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Despite DA’s racially charged comments, life sentence of Newport Beach double-murderer is upheld

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An appeals court has upheld the life sentence of a Black man convicted in a brutal Newport Beach double-slaying, ruling that prosecutors were right not to pursue the death penalty in the midst of allegations by the defense and others that racially charged comments by DA Todd Spitzer violated the state’s recently enacted Racial Justice Act.

While Spitzer adamantly denied violating the Racial Justice Act, a state appeals court judge wrote that the DA’s “actions suggest he actually understood his transgression” related to the capital murder case of Jamon Buggs, who was sentenced in 2022 to life without the possibility of parole for the April 1, 2019 killings of 38-year-old Darren Partch and 48-year-old Wendi Miller.

“Despite Spitzer’s reluctance to acknowledge his expressed racial bias, he took steps to remedy the harm to Buggs’s case and to the integrity of the prosecution,” Presiding Justice Kathleen E. O’Leary wrote. “The trial court clearly understood Spitzer took the steps necessary to prevent racism from infecting the criminal proceedings and nothing further was required under the statute. Based on the unique facts of this case, the trial court did not err by concluding the appropriate remedy was that Buggs was no longer subject to the death penalty.”

DA Spokeswoman Kimberly Edds said the office “will let the (appellate) opinion stand for itself,” declining to comment further.

The comments by Spitzer made during internal DA deliberations over whether to pursue the death penalty for Buggs ignited a controversy when they surfaced in 2022. According to internal DA memos, Spitzer asked about the race of Buggs’ former girlfriends and told his senior management that he “knows many Black people who enhance their status by only dating ‘White women.’ ” The DA later said he was trying to determine the racial overtones of the case and described “allegations of any racial animus” as “baseless and quite frankly offensive.”

Buggs wrongly believed that Partch, an ex-minor-league hockey player, was in a relationship with Buggs’ estranged girlfriend. Miller had no ties to Buggs and had only met Partch hours before her killing.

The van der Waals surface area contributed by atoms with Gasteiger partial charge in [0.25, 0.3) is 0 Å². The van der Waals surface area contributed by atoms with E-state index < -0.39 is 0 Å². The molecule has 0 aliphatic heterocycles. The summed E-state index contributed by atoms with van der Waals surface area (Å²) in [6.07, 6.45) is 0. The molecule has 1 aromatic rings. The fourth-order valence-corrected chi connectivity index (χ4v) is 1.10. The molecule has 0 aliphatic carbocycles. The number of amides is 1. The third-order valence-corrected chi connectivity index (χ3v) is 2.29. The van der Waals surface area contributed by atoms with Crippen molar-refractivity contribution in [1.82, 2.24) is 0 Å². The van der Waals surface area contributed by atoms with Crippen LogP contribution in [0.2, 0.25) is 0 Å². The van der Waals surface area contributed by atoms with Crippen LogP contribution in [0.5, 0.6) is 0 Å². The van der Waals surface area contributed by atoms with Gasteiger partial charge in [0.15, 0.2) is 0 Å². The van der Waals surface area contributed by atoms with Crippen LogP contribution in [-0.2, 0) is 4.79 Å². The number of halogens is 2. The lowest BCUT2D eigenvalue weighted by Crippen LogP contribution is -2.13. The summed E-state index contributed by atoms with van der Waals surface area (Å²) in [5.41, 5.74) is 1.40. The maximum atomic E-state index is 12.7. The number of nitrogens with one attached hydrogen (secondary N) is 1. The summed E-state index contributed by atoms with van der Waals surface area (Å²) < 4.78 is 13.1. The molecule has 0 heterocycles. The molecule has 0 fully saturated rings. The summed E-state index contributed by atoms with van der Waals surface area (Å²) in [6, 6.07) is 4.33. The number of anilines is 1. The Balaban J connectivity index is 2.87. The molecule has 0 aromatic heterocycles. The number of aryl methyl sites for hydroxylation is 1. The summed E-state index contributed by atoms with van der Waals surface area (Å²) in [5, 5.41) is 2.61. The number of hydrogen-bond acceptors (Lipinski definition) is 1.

Armed with a .38 caliber revolver, Buggs burst into Partch’s Newport Beach condo while Partch and Miller were having sex and shot and killed them both. During his trial, Buggs’ attorney told jurors that Buggs mistook Miller for his ex-girlfriend. Both Miller and the ex-girlfriend were White.

Buggs was arrested several days later, while trying to track down and kill another man who was actually in a relationship with his ex-girlfriend. Another resident saw Buggs scaling the Irvine apartment complex where Buggs apparently believed that man lived and called police, leading to a police pursuit that ended with Buggs’ arrest.

Officers following the chase recovered a gun they tied to the Newport Beach killings.

Despite Spitzer’s repeated denials that he violated the Racial Justice Act, the DA assigned the case to a new prosecutor and everyone who was in the meeting where the comments took place were “walled off” from the trial.

During Buggs’ sentencing hearing, prosecutors argued that “no adverse action” was taken against Buggs because of his race, particularly since Spitzer had opted not to pursue the death penalty. Defense attorneys disagreed, with one of them arguing that Spitzer’s comments were an example of “the oldest bias that exists.”

Orange County Superior Court Judge Gregg L. Prickett, who presided over Buggs’ trial, found that Spitzer violated the Racial Justice Act but agreed that the appropriate legal remedy was taking the death penalty off the table. Prickett added that given the facts of the killings it wasn’t in the interest of justice to reduce the charges of which Buggs was convicted.

The appellate judges wrote that the intent of the Racial Justice Act is to “eliminate racial bias from California’s justice system,” adding that it would be “counterproductive to fail to acknowledge remedial actions taken by a district attorney, prior to any intervention by the court, to eliminate any aspect of racial bias arising from the prosecution” rather than “wait to see what the court may do.”

“We want to encourage the prosecution to avoid instances of racial bias and when discovered to immediately and appropriately address the issue,” O’Leary wrote. “But for the somewhat unusual revelation of internal OCDA correspondence and Spitzer’s actions, this conversation may never have come to the trial court’s attention.”

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